When entering a speed trap, marked with white lines, a radar beam is projected on to a vehicle which tracks its speed.
If it senses the vehicle is above the limit then it takes two photos, within 0.7 seconds.
The first photo is usually a standard, everyday photo.
The second one is an infra-red picture to see through anything people have on their plates to hide their number.
High frequency radio waves are transmitted out and deflected back from objects in their path to gain information on driver's speed and direction.Add a comment
It’s not every day that an academic’s research paper highlights the consequences of budget cuts on road deaths and injuries on British roads and has a real impact on the debate about the value of speed camera.
But that is what London University’s Emeritus Professor Richard Allsop’s report “The effectiveness of Speed Cameras “, commissioned by the RAC Foundation, did this time last year.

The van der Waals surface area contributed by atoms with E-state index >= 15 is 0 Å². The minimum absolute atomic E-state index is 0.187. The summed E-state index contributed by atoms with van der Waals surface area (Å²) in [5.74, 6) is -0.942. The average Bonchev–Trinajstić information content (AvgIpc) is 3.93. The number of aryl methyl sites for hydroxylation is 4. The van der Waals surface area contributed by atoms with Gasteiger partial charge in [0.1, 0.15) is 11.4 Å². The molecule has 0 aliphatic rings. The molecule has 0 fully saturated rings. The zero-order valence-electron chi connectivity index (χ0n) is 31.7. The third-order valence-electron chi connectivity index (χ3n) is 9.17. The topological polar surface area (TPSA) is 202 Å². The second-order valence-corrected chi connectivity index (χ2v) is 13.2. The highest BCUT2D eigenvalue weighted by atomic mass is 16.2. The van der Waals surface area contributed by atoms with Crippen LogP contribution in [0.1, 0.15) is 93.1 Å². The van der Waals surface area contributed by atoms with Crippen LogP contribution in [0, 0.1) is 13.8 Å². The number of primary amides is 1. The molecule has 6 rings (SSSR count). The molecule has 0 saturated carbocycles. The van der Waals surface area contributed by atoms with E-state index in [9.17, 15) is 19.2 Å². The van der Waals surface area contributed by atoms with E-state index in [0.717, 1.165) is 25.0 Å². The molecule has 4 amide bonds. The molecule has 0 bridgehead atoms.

The impact of his report on the then controversy over speed cameras led the RAC Foundation receiving the Prince Michael International Road Safety Premier award today (December 6) at the annual awards lunch in London.
The emergency budget of June 2010 led to a number of road safety partnerships deciding that speed cameras should be decommissioned to save money.
This decision aroused widespread controversy among motorists, a number of whom felt that speed cameras were no more than revenue-raising devices or even had even caused accidents and their absence would not be missed.
Local road safety partnerships were at a loss to counter this groundswell of opinion as they had little concrete evidence to refute the views held.